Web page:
Defensive second-teamers David Gibson (left) and Nate Webster (right) didn't want to make it easy for RB Warrick Dunn
An old question reared its ugly head at the Tampa Bay Buccaneers' afternoon practice on Thursday. Thousands of people have sought the answer this fall, at Bucs games and throughout the NFL.
"Who let the dogs out?"
That's what Dexter Jackson wanted to know during team drills at about 3:30 p.m. on Thursday. Jackson, the Bucs' backup free safety, had just helped the defensive 'look' team thwart a play by the starting offense and was looking for a way to keep his teammates fired up. The omnipresent stadium song of 2000 sprung to his lips. His teammates answered immediately, as if it was rehearsed: "Woof…woof, woof!"
Jackson and the rest of his squad were just having a little fun, of course, and since the playfulness was mixed in with a healthy dose of aggressive and attentive play, Head Coach Tony Dungy didn't mind a bit. In fact, he has seen his team get in this type of mood before and enjoyed the final results.
"Some of our defensive guys early in the practice – Nate Webster, Dexter Jackson, David Gibson – kind of got it going," said Dungy. "That always picks up the tempo. So I thought it was good work for us. Usually when the look squads gets excited, that's what makes practice good. We had it last week and we had it again today."
Jackson was all over the field during team and seven-on-seven drills, taking turns with both the first and second-team units. Emulating Atlanta's Ronnie Bradford when he was on the scout team, Jackson made two interceptions, both on very acrobatic catches. On the second, he 'returned' it most of the way back upfield, even drawing an animated block from practice squad rookie Anthony Midget.
Webster also appeared to be a force in run support and nickel back Brian Kelly had a pick of his own. While the scout team's success sometimes comes at the expense of the team's starting offense, it's encouraging to see such strong play from the younger players like those three that Tampa Bay is trying to get onto the field more and more.
"I think our scout team 'D' got after our offense a little bit, and that carries over," said CB Ronde Barber. "It was fun. That's what practice is supposed to be like. You're supposed to have fun, and hopefully that will propel us to some energy in the game."
Dungy believes the high-energy practice will translate into a better grasp of what the team is trying to accomplish. "I think the satisfaction is that it makes everyone work hard," he said. "When you work hard, you have good practices and it's going to make it that much easier in the game."
Dungy was pleased not only with the attitude of his roster on Thursday but also with its availability. Only a couple players – LB Shelton Quarles, DT Warren Sapp – failed to suit up, despite an injury report that stretches nine players long.
Most encouraging was the play of CB Donnie Abraham, who is trying to shake off a hip strain suffered in the Bucs' win over Minnesota on Sunday.
"Donnie did some work, which is good to see," said Dungy. "Steve White (ankle) and (Anthony) McFarland (tricep) hung in there. Warren Sapp (knee), we hope to get back tomorrow. I think we're sitting in pretty good shape.
"Warren is doing better. He doesn't have a lot of pain, he's just got some fluid in there. Hopefully, he'll make that improvement over the next 48 hours that we need."
Dungy saved most of his concern for Quarles, who has missed most of the last two games due to a groin injury. Quarles sat out the October 19 game against Detroit but returned to action versus the Vikings. However, he left the game at halftime when the injury was aggravated.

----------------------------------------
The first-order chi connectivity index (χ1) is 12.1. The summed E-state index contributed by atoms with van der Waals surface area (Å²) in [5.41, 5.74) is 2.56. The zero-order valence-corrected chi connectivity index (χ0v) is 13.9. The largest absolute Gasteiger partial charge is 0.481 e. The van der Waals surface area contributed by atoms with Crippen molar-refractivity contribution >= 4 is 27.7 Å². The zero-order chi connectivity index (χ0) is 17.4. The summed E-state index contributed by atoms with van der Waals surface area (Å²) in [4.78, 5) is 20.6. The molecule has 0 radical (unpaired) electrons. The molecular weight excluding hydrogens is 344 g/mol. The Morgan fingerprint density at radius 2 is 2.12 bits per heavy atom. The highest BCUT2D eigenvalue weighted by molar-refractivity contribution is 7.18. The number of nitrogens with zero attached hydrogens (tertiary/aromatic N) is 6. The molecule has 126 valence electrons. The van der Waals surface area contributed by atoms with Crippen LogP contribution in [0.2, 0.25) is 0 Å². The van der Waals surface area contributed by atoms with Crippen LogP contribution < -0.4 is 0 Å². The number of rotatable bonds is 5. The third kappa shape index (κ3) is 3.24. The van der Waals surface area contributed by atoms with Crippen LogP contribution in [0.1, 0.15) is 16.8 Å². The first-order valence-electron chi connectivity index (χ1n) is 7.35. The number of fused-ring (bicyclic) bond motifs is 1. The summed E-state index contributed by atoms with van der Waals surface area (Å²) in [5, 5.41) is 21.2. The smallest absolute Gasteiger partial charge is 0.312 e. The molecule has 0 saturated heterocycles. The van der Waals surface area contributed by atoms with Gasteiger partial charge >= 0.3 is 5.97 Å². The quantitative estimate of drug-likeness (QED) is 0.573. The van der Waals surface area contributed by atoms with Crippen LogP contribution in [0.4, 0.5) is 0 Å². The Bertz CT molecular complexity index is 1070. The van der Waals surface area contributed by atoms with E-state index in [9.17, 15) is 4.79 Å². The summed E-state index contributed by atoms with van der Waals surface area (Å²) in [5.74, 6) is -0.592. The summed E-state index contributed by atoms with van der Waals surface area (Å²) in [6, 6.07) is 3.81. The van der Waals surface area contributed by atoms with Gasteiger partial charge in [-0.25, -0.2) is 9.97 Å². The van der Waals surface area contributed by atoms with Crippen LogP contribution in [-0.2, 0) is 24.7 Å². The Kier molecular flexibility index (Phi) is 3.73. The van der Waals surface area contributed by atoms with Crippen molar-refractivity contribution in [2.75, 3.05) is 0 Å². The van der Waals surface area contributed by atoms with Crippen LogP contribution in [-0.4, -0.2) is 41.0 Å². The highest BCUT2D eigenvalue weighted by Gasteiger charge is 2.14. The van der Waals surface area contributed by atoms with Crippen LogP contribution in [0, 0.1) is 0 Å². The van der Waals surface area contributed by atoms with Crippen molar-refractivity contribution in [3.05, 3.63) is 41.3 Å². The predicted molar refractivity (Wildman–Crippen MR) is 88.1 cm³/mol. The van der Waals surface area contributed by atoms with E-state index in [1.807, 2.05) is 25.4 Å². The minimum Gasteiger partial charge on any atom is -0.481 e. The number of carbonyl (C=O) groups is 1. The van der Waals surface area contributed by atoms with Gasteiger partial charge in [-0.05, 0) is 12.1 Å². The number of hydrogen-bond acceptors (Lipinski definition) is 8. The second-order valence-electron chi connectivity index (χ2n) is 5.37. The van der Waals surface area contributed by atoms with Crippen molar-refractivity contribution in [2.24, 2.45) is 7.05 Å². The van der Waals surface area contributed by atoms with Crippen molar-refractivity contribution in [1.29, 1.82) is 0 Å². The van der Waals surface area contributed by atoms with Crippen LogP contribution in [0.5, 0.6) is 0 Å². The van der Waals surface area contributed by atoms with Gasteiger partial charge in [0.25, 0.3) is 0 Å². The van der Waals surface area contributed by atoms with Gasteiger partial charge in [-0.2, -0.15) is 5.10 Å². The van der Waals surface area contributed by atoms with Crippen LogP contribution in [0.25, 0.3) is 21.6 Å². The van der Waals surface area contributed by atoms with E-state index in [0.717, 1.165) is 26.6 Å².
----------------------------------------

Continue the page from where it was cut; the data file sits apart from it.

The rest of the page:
"He's probably the most questionable of everyone," agreed Dungy, "but, again, we'll see tomorrow how he goes."
Barber isn't on that lengthy injury report, but he is prominently featured on another prominent list of players.
The NFL made available the numbers from the early part of its online balloting for the 2001 Pro Bowl, and there are a number of Buccaneers doing extremely well in the voting. Among them is Barber, who trails only Washington's Champ Bailey in the voting. Since the league takes two cornerback starters from each conference, that is a good place for Barber to find himself. The Giants' Jason Sehorn, the Redskins' Deion Sanders and Tampa Bay's Donnie Abraham round out the top five.
Barber wasn't ready to put too much stock in those numbers.
"It's a little early," he said. "If I keep running second, I'll be happy. I've got to score some more touchdowns for you guys, though."
He has two already this season, one each on a fumble and interception return. It is those type of big plays, including 5.5 sacks, that have launched Barber's apparently healthy national profile. Many of his teammates are enjoying the same notoriety.
FB Mike Alstott is dominating his position, with more than four times the number of the player in second place, Washington's Larry Centers. Similarly DT Warren Sapp leads the voting in his category with more than the second and third-place players (John Randle and Dana Stubblefield) combined. K Martin Gramatica could be a breakthrough player like Barber, as he currently is running a very close second to Minnesota's Gary Anderson and has an enormous lead over the kicker in third place, Detroit's Jason Hanson.
Other Buccaneers not just leading at their positions but enjoying sizeable amounts of breathing room are SS John Lynch, OLB Derrick Brooks and C Jeff Christy. G Randall McDaniel leads at his position but has close pursuers in the Rams' Adam Timmerman and the Cowboys' Larry Allen.
Online balloting is part of the fans' portion of the Pro Bowl selection process, which accounts for one third of the voting. NFL players and their coaches comprise the other two thirds of the process.